Rocket manufacturer ATSpace will launch two experimental rockets into sub-orbital space to test their design and collect noise data on the ground.
It follows three failed attempts last year for what would have been the first commercial lift-off from Southern Launch’s Orbital Launch Complex.
The business hopes the site will be the first permanent rocket launch facility when complete and believes it can one day be “on a par” with Cape Canaveral.
On Wednesday, Southern Launch announced that ATSpace had been granted approval for two missions, dubbed VS02 and VS03.
The Kestrel I rockets will fly into sub-orbital trajectories for testing purposes under several operating conditions.
The research team will also collect noise data to aid Southern Launch in the planning of future launch operations at Whalers Way.
Southern Launch's CEO, Lloyd Damp, emphasised the significance of the data the teams will collect.
“The VS02 and VS03 launches will provide a significant amount of data that will be used to inform best practice during future launch campaigns and the development of South Australia’s space industry,” he said.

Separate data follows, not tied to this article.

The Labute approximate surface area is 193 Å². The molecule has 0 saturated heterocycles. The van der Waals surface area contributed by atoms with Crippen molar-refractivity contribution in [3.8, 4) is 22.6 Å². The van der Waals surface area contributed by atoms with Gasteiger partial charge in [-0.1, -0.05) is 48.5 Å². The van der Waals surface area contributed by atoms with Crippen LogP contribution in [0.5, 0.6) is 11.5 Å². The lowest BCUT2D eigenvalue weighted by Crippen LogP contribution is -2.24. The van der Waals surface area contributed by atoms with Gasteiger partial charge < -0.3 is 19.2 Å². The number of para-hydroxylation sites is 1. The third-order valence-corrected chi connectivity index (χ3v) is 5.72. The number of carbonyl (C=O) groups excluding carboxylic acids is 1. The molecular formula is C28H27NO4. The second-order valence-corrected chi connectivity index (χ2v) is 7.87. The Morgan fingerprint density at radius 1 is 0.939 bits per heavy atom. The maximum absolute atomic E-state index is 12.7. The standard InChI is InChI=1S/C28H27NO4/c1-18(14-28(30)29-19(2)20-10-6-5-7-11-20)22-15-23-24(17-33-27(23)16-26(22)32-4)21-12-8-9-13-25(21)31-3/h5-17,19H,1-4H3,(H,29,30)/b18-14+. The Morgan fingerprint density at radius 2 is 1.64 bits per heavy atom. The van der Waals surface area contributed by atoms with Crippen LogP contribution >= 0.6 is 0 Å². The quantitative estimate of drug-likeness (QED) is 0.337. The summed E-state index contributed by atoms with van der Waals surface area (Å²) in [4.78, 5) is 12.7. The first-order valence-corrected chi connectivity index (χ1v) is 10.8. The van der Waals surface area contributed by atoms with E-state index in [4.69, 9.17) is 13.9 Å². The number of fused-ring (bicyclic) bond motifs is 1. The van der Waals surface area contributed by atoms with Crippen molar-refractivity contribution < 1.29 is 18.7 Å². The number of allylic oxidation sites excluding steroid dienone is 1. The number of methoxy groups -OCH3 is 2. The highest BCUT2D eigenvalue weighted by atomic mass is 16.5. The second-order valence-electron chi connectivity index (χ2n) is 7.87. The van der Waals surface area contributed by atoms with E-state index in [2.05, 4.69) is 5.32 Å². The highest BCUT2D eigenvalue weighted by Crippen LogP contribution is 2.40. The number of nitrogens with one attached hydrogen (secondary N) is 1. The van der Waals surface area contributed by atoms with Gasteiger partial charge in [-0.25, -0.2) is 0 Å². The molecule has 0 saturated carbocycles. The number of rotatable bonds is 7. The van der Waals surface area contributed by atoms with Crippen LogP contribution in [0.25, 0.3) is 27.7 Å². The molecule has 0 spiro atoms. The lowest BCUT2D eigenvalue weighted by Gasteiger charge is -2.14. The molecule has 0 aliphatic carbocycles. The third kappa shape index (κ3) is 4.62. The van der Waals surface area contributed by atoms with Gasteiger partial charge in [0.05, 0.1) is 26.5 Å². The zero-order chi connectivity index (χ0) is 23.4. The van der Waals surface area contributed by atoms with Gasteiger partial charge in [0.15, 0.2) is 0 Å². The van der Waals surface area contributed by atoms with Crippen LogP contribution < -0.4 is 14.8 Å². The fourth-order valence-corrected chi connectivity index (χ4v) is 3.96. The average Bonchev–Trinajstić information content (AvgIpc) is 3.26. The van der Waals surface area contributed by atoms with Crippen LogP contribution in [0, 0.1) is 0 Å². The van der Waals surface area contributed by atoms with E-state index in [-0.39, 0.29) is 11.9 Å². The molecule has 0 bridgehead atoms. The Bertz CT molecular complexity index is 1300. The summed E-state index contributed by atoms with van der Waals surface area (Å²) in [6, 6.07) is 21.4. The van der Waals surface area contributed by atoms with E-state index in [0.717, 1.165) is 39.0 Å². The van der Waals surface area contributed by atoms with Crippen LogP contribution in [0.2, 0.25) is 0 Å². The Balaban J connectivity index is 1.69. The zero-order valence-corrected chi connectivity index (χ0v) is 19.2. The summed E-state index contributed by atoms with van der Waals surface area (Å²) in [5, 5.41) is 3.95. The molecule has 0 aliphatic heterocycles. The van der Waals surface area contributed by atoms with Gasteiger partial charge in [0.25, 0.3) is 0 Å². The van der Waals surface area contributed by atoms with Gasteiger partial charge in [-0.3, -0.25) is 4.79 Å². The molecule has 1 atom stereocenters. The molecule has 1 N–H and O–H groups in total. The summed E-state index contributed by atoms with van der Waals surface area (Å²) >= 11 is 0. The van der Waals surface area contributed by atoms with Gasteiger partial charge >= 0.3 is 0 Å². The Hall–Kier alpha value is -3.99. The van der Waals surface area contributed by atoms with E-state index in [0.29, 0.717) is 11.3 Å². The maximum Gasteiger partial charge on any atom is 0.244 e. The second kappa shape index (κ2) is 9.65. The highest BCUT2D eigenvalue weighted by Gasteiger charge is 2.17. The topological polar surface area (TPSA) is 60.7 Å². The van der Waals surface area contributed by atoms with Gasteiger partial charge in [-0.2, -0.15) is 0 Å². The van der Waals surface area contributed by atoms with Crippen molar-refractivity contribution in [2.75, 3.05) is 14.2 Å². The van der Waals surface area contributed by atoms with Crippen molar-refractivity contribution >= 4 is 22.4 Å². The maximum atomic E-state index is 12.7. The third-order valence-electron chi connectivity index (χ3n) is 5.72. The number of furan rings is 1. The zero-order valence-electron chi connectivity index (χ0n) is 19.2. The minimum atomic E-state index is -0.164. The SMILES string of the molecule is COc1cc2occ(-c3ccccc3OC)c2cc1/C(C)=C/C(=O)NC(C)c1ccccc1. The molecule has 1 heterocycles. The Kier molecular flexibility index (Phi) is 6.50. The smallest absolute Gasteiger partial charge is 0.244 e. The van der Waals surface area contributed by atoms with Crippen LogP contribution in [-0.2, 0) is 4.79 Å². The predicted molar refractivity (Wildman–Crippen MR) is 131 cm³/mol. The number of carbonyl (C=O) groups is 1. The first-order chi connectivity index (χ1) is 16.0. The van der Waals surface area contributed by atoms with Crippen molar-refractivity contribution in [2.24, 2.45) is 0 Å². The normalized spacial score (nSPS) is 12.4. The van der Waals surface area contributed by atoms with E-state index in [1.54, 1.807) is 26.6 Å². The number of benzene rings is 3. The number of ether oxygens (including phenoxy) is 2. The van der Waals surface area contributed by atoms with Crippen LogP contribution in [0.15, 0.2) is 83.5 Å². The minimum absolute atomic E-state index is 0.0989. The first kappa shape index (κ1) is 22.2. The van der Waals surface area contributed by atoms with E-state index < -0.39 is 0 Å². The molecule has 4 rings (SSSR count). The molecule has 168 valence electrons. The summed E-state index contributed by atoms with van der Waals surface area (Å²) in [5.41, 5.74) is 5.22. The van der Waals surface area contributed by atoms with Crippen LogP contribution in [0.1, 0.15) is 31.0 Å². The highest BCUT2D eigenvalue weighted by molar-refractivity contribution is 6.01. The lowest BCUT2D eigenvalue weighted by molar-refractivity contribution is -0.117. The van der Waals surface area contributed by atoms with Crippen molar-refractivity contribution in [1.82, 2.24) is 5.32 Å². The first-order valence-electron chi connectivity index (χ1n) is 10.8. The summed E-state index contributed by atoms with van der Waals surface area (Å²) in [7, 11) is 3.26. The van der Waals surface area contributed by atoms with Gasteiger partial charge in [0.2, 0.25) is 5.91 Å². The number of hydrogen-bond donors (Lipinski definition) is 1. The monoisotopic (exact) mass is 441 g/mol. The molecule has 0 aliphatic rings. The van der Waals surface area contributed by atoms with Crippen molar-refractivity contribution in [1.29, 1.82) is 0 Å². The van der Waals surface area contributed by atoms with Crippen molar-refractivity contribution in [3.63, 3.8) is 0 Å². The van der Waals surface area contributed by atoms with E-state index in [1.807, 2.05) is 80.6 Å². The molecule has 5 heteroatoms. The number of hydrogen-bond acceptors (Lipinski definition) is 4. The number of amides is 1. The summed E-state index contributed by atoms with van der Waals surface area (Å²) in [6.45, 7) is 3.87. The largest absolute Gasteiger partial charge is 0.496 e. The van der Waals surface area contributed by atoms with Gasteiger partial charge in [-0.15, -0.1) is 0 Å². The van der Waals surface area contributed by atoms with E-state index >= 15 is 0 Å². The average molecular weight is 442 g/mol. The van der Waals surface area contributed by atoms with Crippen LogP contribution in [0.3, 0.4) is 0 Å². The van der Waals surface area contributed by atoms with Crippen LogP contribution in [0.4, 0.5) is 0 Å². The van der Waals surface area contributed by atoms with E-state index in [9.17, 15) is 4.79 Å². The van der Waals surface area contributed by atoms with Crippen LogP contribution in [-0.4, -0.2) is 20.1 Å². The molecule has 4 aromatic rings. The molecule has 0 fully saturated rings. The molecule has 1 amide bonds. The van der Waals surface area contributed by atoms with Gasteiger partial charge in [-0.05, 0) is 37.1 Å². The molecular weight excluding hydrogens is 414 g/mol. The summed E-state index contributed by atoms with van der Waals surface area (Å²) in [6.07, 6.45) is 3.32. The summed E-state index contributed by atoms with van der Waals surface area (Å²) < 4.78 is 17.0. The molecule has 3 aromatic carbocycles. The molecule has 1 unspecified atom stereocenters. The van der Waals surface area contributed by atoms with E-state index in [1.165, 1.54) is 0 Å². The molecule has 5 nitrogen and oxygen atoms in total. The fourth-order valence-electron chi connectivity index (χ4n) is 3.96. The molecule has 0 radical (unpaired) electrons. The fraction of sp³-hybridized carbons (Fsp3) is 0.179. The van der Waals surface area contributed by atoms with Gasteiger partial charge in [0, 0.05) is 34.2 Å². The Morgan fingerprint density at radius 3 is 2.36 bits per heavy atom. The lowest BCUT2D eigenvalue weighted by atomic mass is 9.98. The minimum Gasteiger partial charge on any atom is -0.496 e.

The chief executive officer of ATSpace, Dr YenSen Chen, echoed Damp’s sentiments, “These two sub-orbital launches will provide us with valuable data to validate our future Kestrel V orbital design. They are the gateway to ATSpace’s growth and future investment in Australia and jobs for Australians.
“Launching into space is a challenging task for any launch vehicle company. It’s only possible to attain the technical maturity through well-planned test launches. VS02 and VS03 are part of the equation for us to reach that status.”
The combined project, led by ATSpace and Southern Launch, has been heavily supported by the South Australian government as well as the global Australia trade program within the Australian Trade and Investment Commission.
Whalers Way is on the tip of the Eyre Peninsula in South Australia, south of Port Lincoln.
Liam McAneny is a journalist who has written and edited for his University International Relations journal. He graduated with a Bachelor of Arts (International Relations) and Bachelor of Laws from the University of Wollongong in 2021. He joined Momentum Media in 2022 and currently writes for SpaceConnect and Australian Aviation. Liam has a keen interest in geopolitics and international relations as well as astronomy.
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